Some news outlets have erroneously reported that there is a domestic violence exception to Florida’s Stand Your Ground statute. That’s not the case. But there is a higher burden for cases involving people who live together. The presumption that deadly force was justified doesn’t apply when the attacker is a cohabitant, unless the one who used deadly force had a domestic violence protection order against the attacker. But that doesn’t mean a domestic violence victim who acted in self-defense can’t subsequently qualify for immunity at a Stand Your Ground hearing.
Stand Your Ground laws have met with mixed reviews from advocates for women in abusive situations.
“I do not think that Stand Your Ground benefits women facing intimate partner violence in any way that they wouldn’t have had under the prior law,” said Donna Coker, an expert on domestic violence law at the University of Miami Law School. “And I think it increases the risk to a significant number of people.”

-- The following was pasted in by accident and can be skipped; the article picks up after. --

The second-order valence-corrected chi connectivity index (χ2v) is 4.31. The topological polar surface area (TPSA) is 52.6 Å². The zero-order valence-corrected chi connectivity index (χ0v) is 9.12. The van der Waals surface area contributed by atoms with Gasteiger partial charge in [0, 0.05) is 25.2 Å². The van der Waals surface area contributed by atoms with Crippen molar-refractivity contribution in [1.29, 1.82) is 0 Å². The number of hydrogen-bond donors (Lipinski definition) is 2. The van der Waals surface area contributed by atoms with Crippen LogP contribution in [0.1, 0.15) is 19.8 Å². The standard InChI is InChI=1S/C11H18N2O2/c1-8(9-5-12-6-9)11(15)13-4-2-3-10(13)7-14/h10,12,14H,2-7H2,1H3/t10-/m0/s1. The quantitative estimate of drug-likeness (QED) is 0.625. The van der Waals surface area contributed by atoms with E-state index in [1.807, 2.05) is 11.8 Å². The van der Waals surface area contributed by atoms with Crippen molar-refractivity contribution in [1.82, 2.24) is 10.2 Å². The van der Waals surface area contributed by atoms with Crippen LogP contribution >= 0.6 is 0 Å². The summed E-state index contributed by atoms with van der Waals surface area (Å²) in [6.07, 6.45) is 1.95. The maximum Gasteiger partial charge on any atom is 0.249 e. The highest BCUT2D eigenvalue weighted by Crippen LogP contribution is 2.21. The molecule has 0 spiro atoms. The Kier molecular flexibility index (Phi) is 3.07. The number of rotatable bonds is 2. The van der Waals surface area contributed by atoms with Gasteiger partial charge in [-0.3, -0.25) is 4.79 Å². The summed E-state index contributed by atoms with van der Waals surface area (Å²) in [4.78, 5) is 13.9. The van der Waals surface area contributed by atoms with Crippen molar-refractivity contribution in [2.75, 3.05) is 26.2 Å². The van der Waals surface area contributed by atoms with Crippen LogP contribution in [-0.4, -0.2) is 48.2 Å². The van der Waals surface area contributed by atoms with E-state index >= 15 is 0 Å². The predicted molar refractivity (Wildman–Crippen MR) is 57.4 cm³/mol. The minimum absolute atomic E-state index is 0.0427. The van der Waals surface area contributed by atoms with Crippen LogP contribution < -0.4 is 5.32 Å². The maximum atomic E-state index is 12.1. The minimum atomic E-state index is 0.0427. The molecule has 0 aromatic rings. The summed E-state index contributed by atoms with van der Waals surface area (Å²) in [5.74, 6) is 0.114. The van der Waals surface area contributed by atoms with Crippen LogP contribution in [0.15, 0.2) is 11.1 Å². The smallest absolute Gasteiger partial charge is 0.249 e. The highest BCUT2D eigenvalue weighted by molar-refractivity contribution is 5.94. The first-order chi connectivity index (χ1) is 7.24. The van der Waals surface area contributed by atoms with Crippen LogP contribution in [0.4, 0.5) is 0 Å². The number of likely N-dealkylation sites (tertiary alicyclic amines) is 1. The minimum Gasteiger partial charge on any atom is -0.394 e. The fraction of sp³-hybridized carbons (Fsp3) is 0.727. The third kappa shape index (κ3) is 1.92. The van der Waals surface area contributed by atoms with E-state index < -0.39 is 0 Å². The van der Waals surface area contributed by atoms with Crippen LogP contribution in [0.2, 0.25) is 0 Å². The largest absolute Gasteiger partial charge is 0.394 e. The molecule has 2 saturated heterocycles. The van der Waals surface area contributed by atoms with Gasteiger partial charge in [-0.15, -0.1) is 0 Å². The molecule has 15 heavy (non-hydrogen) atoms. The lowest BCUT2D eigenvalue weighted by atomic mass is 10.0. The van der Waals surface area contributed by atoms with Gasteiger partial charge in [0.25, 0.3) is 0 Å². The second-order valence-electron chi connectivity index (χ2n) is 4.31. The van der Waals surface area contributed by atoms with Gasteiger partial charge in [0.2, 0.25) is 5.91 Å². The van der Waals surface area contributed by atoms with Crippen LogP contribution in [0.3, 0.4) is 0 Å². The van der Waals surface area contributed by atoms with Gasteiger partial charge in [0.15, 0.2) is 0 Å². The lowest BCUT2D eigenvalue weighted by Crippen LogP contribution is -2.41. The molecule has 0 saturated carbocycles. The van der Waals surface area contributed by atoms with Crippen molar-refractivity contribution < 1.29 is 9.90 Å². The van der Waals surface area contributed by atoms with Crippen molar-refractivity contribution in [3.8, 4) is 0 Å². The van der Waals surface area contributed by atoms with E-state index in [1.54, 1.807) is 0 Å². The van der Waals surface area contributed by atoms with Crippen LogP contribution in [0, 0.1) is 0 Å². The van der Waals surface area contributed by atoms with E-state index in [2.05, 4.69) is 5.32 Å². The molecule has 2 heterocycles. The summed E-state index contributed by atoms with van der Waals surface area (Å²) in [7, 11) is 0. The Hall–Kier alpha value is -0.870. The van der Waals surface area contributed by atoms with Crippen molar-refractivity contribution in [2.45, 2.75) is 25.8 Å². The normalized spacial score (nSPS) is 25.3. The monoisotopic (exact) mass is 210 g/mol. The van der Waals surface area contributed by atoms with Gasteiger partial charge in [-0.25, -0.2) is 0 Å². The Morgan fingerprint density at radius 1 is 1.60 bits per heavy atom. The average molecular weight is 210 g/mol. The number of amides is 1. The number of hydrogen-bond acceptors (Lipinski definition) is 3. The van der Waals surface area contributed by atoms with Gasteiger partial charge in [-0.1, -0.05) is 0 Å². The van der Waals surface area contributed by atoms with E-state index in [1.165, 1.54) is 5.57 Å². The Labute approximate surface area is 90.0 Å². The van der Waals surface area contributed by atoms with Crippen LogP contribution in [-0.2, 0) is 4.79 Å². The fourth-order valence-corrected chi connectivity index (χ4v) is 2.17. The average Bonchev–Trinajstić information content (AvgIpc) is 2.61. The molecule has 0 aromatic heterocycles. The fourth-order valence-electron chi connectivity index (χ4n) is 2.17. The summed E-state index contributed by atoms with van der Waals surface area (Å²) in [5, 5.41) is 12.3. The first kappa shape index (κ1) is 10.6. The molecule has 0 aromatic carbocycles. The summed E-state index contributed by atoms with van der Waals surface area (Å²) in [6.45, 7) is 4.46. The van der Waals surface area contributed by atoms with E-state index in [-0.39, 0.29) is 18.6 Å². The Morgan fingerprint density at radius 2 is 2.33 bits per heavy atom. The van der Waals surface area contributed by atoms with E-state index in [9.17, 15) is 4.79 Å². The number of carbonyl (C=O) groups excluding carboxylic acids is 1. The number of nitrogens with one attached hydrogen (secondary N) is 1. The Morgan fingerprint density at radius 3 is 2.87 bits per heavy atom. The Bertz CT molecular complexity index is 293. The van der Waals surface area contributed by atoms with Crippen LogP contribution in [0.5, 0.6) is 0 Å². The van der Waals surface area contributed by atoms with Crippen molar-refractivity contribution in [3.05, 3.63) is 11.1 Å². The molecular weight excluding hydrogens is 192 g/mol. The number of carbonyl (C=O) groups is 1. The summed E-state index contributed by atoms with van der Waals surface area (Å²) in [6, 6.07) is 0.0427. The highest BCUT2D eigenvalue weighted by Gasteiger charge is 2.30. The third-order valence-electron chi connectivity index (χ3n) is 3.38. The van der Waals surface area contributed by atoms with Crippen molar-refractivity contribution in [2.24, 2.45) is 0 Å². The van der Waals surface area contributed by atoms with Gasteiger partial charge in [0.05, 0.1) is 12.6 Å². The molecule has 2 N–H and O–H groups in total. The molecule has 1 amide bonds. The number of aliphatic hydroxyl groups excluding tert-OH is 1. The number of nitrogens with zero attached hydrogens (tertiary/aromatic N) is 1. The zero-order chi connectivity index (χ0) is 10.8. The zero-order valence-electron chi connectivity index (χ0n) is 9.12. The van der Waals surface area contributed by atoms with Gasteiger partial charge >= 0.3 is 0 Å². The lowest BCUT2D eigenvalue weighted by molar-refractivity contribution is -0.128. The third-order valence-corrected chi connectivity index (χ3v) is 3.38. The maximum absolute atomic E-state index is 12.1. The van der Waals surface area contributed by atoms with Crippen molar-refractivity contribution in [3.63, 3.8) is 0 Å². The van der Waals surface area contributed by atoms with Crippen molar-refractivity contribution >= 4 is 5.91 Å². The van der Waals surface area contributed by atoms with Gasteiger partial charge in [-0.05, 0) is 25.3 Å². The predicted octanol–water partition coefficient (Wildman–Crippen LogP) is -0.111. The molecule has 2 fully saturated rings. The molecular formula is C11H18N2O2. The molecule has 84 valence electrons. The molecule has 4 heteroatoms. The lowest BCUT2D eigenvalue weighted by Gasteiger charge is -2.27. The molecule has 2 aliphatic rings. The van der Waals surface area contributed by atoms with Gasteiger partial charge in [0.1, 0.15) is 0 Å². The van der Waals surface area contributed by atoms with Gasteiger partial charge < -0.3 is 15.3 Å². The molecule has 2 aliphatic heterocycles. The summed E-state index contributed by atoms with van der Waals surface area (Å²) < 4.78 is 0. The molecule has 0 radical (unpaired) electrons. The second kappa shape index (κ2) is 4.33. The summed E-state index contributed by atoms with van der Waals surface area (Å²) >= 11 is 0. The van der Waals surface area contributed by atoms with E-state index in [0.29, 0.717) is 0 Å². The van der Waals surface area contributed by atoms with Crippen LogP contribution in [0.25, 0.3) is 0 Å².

Others were not prepared to dismiss the laws entirely. “SYG laws, when applied properly, can eliminate one of the many barriers a battered women defendant who acts in self-defense faces,” wrote Cindene Pezzell, Legal Coordinator for the National Clearinghouse for the Defense of Battered Women, in 2012.
Pezzell urged opponents of Stand Your Ground to “carefully consider whether it is the SYG laws they find objectionable, or whether it is the application of those laws that is problematic.”